Cynthia Giachetti and Ben Diller worked collaboratively to create this installation, specifically for the exhibition, "Uniquely Louisiana" at the LSU Museum of Art. This installation was influenced by the landscape and culture of Louisiana and examines themes of industry versus nature. This installation is also influenced by the architecture, industry and nature of the region. The light and shadows are important in making connections between these different aspects of inside/outside, domestic/industry and nature/machinery.
Photo Credit: David Humphreys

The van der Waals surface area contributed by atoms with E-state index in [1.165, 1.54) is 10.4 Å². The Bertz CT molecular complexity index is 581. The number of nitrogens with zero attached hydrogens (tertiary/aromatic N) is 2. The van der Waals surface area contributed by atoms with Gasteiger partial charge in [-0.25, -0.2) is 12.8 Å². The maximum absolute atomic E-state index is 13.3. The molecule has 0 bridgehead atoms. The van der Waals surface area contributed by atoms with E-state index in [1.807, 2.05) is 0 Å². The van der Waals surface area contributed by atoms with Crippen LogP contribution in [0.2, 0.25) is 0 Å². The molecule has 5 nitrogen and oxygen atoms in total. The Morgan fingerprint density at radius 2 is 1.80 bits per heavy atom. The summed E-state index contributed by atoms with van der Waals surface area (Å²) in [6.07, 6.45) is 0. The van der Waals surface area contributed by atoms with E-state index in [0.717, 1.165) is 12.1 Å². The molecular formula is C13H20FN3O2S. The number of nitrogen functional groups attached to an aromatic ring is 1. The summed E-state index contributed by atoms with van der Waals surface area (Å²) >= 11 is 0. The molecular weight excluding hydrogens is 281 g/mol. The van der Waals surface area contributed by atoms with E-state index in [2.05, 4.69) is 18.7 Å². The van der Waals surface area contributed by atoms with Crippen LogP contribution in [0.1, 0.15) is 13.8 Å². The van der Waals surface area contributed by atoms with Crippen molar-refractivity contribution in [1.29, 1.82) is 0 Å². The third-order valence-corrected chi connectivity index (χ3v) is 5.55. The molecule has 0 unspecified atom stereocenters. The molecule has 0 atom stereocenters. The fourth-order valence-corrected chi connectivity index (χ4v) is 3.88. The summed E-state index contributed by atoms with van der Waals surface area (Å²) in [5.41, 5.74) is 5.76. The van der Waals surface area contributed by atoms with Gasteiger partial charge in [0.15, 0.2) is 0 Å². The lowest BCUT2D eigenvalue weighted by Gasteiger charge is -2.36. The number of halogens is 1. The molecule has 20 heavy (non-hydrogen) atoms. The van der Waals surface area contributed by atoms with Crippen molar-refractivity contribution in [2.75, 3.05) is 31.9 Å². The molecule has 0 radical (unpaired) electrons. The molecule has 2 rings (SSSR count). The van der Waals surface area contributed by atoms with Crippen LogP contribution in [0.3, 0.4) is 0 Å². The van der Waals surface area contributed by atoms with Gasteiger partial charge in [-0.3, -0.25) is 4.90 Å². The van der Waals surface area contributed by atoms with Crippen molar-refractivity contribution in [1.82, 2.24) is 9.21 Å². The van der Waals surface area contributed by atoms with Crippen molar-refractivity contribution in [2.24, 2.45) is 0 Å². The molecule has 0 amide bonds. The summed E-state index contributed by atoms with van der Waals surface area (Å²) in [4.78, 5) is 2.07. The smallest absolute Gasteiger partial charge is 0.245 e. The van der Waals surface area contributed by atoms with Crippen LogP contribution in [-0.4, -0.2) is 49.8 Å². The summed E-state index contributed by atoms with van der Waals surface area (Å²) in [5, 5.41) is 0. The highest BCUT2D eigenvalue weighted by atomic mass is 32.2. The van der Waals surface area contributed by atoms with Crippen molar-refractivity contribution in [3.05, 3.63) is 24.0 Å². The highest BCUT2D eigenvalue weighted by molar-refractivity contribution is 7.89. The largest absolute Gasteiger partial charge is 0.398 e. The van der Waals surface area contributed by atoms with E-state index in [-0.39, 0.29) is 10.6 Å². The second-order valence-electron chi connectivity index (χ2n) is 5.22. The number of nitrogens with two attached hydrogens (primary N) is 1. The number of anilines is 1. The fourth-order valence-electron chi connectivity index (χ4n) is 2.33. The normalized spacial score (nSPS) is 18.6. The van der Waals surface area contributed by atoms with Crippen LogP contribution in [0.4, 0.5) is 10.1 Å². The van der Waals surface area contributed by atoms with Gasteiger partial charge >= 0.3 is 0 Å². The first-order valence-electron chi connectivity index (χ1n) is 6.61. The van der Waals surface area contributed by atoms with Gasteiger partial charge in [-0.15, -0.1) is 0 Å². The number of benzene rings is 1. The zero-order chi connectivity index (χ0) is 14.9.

I draw upon my experience as a carpenter, painter, printmaker, sculptor, scenic artist and installation/art installer in my artistic practice. Having moved around alot in my youth, has also informed my eclectic decision-making in studio and gallery installations. Observational drawings and templates from both the natural and industrial worlds inspire me to capture moments to distill references from. Abstraction occurs from removing source images, applying various methods and processes to suggest new entities. These blended forms hover between built structures, illusions of depth and implied narrative scenes. The nature of craft, systems, networks, and individual strength is continually explored as these works evolve. Oftentimes, a singular work does not convey the visual power as much as a group, collective series of works. Traditional formats are altered, removing edge restrictions, exposing the contradiction of actual to implied space. From natural to artificial color, textures, transparencies, opacities, positive and negative shapes, further reflect this development. This push-pull, between actual and implied forms, creates a dialogue between the elements, including edges in relief and shadows. Activating a key area or image that references the source, allows the work to be accessible to the viewer. In these works, I am presenting finely wrought objects that can be perceived for their aesthetic or implied functional elegance.